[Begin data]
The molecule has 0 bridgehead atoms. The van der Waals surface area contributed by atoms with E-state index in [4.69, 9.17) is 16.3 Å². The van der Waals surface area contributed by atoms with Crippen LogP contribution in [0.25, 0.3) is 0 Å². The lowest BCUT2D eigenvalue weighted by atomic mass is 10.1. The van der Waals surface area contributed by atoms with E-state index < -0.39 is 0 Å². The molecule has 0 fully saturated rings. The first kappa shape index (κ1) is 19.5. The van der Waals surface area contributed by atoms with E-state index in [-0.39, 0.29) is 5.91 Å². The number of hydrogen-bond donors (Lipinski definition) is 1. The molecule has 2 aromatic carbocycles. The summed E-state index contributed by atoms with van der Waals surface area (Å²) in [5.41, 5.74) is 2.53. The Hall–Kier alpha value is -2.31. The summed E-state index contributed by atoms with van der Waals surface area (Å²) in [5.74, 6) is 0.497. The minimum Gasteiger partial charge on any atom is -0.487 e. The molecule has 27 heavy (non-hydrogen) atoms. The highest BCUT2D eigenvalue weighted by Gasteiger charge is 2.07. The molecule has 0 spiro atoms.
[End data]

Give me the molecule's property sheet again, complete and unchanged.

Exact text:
The molecule has 0 bridgehead atoms. The van der Waals surface area contributed by atoms with E-state index in [4.69, 9.17) is 16.3 Å². The van der Waals surface area contributed by atoms with Crippen LogP contribution in [0.25, 0.3) is 0 Å². The lowest BCUT2D eigenvalue weighted by atomic mass is 10.1. The van der Waals surface area contributed by atoms with E-state index < -0.39 is 0 Å². The molecule has 0 fully saturated rings. The first kappa shape index (κ1) is 19.5. The van der Waals surface area contributed by atoms with E-state index in [-0.39, 0.29) is 5.91 Å². The number of hydrogen-bond donors (Lipinski definition) is 1. The molecule has 2 aromatic carbocycles. The summed E-state index contributed by atoms with van der Waals surface area (Å²) in [5.41, 5.74) is 2.53. The Hall–Kier alpha value is -2.31. The summed E-state index contributed by atoms with van der Waals surface area (Å²) in [5.74, 6) is 0.497. The minimum Gasteiger partial charge on any atom is -0.487 e. The molecule has 27 heavy (non-hydrogen) atoms. The highest BCUT2D eigenvalue weighted by Gasteiger charge is 2.07. The molecule has 0 spiro atoms.